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I love experiences. I'll try almost anything once. Bungee jumping in my 20s - boring. Skydiving in my 20s, it was really amazing to feel the sensation of going from falling to floating as your eyes adjust to the horizon. I'll be doing it again in the next month or so - great Groupon deal I couldn't pass up.

I rock climb, not so much for the adrenaline as it is for how that sport challenges my muscles and learning the skill that it takes to do it right. Also, my entire family climbs - wife and both kiddos. And I like that group experience.

What makes me feel alive is taking a risk in order to get a reward. Dopamine makes our brain feel good. And it usually comes from the unknown, from not knowing that we're 100% going to get the outcome we desire. The physical risks I like are are usually correlated with the gaining skill as a reward. But life risks are biggest source of dopamine. Talking to that person you wanted to meet. Taking calculated financial risks. Starting this or that project that I put off knowing that I might spend a lot of time and fail.
 

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By the standard definition of thrill seeker, I'm sure I'm pretty low on the thrill seeker scale. In general, I'm a little hesitant and slow when it comes to doing something extreme in this context.. I'm cautious. I sometimes take a lot of convincing and coaxing to step out.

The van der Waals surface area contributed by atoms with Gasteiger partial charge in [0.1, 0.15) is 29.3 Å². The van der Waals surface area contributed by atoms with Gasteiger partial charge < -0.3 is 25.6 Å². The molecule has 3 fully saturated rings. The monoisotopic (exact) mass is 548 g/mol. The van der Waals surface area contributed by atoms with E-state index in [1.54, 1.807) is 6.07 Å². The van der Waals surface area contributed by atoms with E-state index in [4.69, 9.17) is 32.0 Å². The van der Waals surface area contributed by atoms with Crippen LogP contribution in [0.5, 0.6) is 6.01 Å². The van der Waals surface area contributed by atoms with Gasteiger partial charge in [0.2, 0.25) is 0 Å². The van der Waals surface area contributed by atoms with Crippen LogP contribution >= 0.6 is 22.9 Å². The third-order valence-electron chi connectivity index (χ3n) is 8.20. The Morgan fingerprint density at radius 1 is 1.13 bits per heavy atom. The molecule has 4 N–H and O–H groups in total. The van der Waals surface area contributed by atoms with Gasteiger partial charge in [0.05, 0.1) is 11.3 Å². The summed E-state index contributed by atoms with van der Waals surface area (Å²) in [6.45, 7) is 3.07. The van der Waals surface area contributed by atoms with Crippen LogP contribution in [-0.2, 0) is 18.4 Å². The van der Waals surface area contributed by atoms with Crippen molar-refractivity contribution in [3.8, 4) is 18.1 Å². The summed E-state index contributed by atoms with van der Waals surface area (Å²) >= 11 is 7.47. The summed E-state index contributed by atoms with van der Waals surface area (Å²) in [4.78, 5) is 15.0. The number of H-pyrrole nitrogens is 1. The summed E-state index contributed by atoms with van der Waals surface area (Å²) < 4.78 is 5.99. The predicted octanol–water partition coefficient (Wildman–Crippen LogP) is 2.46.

For example, when I was visiting a friend's friend's home in Mexico, a group of them all planned to take their ATV's and motorcycles out for a trip through the desert, the mountains, and through the city, but I was pretty adamant that I did not want to go... Seemed too risky.. None of them were wearing helmets which seemed like a death-wish to me and I didn't know the group of people all that well given that the friend I knew and traveled to Mexico with had flown home. I remember holding onto a stop sign (or something cemented into the street) like glue when they tried to lead me to the ATV. They had to wear me down for about two hours before I was convinced to go... with offers of a helmet and promises that if I got freaked out, the guy I rode with would slow down... Finally, with that, I surrendered my misgivings and gave in. (Maybe it was a control issue?)

And I'm glad I did because it was amazing!!!! I recall feeling so very alive in those moments. The scenery was incredibly beautiful and the terrain varied wildly one mile to the next.. and I can still remember the feeling of the wind flying through my hair as we descended down this curling mountainous road while the sun was setting.. with the city scaling the horizon in the distance.. I remember thinking, "I never do stuff like this!!!! Am I in a daydream? Is it real?!! Seems like a fantasy!! Only better!" By the end of the night, we approached home unrecognizably blanketed in mud-bliss with echoes of laughter.